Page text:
Paige Kenley has sung Radford University's alma mater at four Winter Commencement ceremonies, but this year there's a twist. After giving thousands of departing students the gift of song, it's her turn to graduate.
Over the past four and a half years, Kenley's voice has been familiar around Radford and beyond. In addition to singing for campus events, the ever-busy mezzo-soprano and Riner native has been active in the RU Madrigal Singers, an Honors Recital singer in the Department of Music, a Young Artist Apprentice at Opera Roanoke, a member of the Presbyterian Church of Radford choir and a student teacher at two local schools.
"It's been a lot of work," Kenley said of her schedule, "but if you work hard, you excel."
Kenley came to Radford on a scholarship to study music education. In her first year, she auditioned to sing in the Department of Music Spring Honors Recital, an event that showcases promising young artists. Kenley admits to having felt intimidated and nervous, but she secured a spot. That early success inspired her to pursue her vocal training.
"I remember thinking then that maybe I can do this singing thing for real," she said.
She sought further opportunities to develop her voice. She auditioned for RU's popular Madrigal Singers, a chamber chorus that celebrates music of the Renaissance and Baroque periods, and performed at every annual Madrigal Dinner until this year.
"This is the first semester I've missed it," she said. "It's sad, but I was student teaching, and that was an important experience to have."
Music education majors at RU are taught how to develop their talent and teach others to do the same. A requirement of the program is to spend a semester as a student music teacher. Kenley did her teaching at Kipps Elementary in Blacksburg and Christiansburg High School. "My goal is to teach high school, but I did enjoy my time at Kipps teaching the younger kids all about music," she said.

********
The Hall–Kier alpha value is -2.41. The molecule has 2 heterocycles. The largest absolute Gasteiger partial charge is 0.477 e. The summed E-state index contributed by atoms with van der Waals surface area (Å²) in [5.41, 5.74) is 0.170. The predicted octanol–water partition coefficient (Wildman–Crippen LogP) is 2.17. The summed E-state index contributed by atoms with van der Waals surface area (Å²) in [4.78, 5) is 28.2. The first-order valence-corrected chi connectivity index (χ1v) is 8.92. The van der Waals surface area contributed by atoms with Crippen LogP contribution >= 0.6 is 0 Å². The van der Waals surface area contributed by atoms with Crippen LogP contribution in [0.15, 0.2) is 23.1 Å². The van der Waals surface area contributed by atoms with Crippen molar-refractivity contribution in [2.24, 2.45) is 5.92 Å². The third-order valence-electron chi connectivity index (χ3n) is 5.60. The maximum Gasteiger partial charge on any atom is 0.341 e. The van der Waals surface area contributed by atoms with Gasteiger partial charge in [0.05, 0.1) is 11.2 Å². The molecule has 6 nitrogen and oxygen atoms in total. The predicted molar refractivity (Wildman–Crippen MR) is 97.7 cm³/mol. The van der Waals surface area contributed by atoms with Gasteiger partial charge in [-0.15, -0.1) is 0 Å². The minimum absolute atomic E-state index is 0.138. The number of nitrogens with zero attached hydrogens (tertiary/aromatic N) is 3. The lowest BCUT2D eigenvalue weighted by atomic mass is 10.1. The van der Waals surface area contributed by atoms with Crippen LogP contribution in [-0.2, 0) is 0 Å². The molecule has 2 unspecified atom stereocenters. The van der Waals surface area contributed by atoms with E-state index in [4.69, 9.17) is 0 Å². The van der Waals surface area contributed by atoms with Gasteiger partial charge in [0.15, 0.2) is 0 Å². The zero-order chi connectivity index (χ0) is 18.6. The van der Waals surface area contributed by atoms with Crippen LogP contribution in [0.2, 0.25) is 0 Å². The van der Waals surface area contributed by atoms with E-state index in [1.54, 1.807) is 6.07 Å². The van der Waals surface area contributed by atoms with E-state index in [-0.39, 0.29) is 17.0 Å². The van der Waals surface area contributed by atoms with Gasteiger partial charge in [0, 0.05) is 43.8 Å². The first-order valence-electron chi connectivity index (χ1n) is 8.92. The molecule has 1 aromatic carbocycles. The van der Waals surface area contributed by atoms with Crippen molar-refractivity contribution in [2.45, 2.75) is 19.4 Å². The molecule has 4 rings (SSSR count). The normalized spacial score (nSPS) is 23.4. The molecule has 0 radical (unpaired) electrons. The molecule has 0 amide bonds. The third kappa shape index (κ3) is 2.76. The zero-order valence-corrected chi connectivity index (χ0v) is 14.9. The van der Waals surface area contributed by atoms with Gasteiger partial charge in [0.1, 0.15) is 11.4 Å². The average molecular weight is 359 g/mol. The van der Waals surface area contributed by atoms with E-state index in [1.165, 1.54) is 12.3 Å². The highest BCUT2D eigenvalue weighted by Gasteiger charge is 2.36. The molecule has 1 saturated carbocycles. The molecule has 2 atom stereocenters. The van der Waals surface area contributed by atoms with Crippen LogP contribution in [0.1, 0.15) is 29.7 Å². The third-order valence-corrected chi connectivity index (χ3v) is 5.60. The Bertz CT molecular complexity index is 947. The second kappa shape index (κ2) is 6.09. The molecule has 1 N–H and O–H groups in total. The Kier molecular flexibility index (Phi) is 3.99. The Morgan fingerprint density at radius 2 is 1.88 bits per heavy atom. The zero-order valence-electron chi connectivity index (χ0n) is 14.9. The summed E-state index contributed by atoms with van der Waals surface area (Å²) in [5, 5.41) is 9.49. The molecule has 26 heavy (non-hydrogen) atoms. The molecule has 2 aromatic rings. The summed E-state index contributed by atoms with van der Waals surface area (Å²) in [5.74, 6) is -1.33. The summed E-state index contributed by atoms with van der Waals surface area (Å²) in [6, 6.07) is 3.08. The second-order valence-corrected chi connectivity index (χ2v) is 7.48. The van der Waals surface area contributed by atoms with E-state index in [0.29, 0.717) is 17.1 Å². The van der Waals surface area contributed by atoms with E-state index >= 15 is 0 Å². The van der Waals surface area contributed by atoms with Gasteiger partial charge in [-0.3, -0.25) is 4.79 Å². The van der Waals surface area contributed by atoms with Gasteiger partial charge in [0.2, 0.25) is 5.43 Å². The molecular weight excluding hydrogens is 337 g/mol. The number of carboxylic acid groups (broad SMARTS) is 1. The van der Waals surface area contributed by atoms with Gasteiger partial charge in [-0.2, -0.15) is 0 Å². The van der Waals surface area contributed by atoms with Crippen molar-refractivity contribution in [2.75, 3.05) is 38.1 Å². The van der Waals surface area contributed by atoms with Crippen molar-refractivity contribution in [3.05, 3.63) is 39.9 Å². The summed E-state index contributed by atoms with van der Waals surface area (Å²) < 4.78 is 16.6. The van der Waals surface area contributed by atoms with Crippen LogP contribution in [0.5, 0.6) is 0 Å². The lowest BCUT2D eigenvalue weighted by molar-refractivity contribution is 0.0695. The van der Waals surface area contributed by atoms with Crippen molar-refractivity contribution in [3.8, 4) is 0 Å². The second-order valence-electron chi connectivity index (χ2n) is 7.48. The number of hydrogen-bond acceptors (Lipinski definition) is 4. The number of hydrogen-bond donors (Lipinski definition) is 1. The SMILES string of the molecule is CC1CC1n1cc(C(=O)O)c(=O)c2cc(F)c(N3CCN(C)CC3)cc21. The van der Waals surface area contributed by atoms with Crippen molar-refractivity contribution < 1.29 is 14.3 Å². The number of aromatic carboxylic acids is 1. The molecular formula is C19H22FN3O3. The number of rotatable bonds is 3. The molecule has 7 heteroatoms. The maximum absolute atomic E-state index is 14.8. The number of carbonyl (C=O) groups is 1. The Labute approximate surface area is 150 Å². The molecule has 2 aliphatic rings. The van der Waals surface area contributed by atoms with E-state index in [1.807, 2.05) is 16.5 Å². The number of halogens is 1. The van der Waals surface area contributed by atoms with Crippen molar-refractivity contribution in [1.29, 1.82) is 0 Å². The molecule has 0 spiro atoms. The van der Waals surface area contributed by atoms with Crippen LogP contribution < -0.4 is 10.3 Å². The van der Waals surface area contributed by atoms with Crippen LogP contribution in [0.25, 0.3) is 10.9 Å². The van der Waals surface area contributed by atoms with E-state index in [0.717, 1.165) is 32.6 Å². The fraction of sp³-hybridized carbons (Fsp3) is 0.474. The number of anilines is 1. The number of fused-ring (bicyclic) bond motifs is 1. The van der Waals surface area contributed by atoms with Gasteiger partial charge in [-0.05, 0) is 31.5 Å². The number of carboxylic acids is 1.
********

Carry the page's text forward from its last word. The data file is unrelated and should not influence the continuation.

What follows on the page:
RU Professor Clarity James, who teaches voice and opera workshop, accepted Kenley for private lessons her freshmen year and has watched her student grow and change. "Paige is always willing to try new things and challenge herself," James said. "She is only going to get better and better as her voice matures."
Although Kenley's dedication to her student teaching diverted her attention from several performance opportunities, she kept her singing voice in top shape, James said. "When you're teaching and talking to twenty people at once, it can be difficult to maintain a voice. Paige is in top shape, which is a sign of her talent and dedication."
Kenley's involvement with Winter Commencement began during her sophomore year when she was approached to perform as the ceremony's solo vocalist. Her contribution was well received, and she has been invited back every year since.
Although Kenley is graduating this year, she has not let that affect her preparation for her last student performance of her alma mater. She is trying to avoid getting emotional or thinking too hard about the sentimental aspects of the event, she said.
What she has been thinking about are the great memories of her time at Radford, the performances she had given and those yet to come. Before she pursues a teaching position, she hopes to be accepted at a conservatory or graduate program focused on vocal performance.
"Before I came to Radford, I never would have had the ability to apply to grad school for my voice," Kenley said. "I got that here, from my teachers and my experiences as a performer."